issue twenty-one

twenty-one

From the publisher

I talked to BMW’s Alexandra Korndörfer about high-end and custom-designed interior trims and colour and material trends. She heralds the arrival of white as the big colour of the moment – for interiors and exteriors – and highlights a demand for ‘natural’ materials such as wood and leather.

Korban/Flaubert, well known for their lighting and furniture design, explain the process behind Aerial, a suspended ceiling sculpture for a Brisbane healthcare unit. The work’s structure references biological forms.

A new powder-coating technology is revealed in our feature: an application that will affect how automotive parts are designed and detailed, and also allow further replacement of metals with plastic.

Designers from Taiwan celebrate their inaugural Design Week with designs that draw on memories and tradition.

This year’s IDEA awards focus on Universal design, while the Catalyst Awards show that design means business.

Romolo Stanco, a designer with a physics background, bends the rules with his quirky and complex lighting and furniture designs.

This issue also contains our readership survey and prize draw. We value your feedback and encourage you to participate. 


Inside this issue

Back to the future

Back to the future

Retro. It was a golden word in the auto industry for a while. And, of course, car designers are keen on linking the past with the present. But recently the failure in the marketplace of some retro designs has automotive executives scratching their heads and thinking maybe ‘retro’ isn’t a fail-safe way to go.

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A natural high

A natural high

Korban/Flaubert is a Sydney-based design and production workshop founded in 1993 by metal specialist Janos Korban and architect Stefanie Flaubert.

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Design Magic

Design Magic

He started off as a physicist before giving in to his passion for design. 
Yet his two years at the physics faculty proved to be a good investment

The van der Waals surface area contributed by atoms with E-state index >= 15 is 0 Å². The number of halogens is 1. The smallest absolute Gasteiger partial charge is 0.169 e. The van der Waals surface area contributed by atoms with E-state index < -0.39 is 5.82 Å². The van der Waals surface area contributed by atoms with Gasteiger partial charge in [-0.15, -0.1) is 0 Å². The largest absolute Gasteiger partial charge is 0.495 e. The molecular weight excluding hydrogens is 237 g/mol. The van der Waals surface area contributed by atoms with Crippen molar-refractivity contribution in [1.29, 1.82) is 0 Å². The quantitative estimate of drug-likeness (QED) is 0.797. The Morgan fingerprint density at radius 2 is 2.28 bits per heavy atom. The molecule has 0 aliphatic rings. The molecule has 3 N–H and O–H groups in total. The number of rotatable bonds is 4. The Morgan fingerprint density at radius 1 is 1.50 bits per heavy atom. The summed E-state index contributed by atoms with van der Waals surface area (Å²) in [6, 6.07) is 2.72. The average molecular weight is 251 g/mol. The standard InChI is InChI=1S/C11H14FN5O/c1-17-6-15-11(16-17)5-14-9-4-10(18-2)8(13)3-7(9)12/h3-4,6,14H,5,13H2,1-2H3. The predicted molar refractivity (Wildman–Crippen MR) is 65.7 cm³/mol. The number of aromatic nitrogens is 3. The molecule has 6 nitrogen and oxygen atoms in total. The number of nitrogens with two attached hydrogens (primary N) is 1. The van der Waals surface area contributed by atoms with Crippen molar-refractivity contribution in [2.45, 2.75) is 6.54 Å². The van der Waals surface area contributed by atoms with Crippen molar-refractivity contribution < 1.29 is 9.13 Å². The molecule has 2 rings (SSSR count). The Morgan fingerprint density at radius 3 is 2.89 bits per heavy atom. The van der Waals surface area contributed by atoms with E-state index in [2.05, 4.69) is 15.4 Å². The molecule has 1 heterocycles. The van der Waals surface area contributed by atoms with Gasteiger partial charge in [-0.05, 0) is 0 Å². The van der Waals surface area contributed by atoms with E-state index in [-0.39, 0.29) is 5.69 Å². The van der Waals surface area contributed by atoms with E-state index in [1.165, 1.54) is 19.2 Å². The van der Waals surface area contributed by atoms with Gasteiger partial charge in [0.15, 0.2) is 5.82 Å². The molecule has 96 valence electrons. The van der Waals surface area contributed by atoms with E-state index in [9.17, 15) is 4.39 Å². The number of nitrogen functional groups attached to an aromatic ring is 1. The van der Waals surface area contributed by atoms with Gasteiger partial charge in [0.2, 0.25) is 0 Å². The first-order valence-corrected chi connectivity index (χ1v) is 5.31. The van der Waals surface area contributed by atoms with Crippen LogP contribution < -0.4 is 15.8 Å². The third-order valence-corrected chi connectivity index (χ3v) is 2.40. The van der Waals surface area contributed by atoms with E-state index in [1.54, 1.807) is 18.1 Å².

for the future. Thanks to his knowledge in materials, Romolo Stanco 
is now a designer of international standing.

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Designed in Taiwan

Designed in Taiwan

While ‘Made in Taiwan’ labels are everywhere in the global market, Taiwanese design is less visible. The maturing design talent showcased at Taiwan’s first ever Designers’ Week, however, gave a taste of things to come that are inventive, uniquely Taiwanese and worthy of a place in the international limelight.

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On the blink of something special

On the blink of something special

Leveraging their combined experience in product, interior, environmental design and project development, Emilie Lecouturier and Céline Poncelet created Atelier Blink in 2006, a forward-thinking design studio based in Brussels.

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Taking a universal approach

Taking a universal approach

The International Design Excellence Awards (IDEAs) were announced in July this year. The program, sponsored by BusinessWeek magazine and the Industrial Designers Society of America (IDSA), is receiving an increasing number of international entries.

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Taking colour and trim for a spin

Taking colour and trim for a spin

Curve editor Belinda Stening spoke to Alexandra Korndörfer, BMW’s International head of colour and trim design for the M and Individual vehicles, when she was in Melbourne recently.

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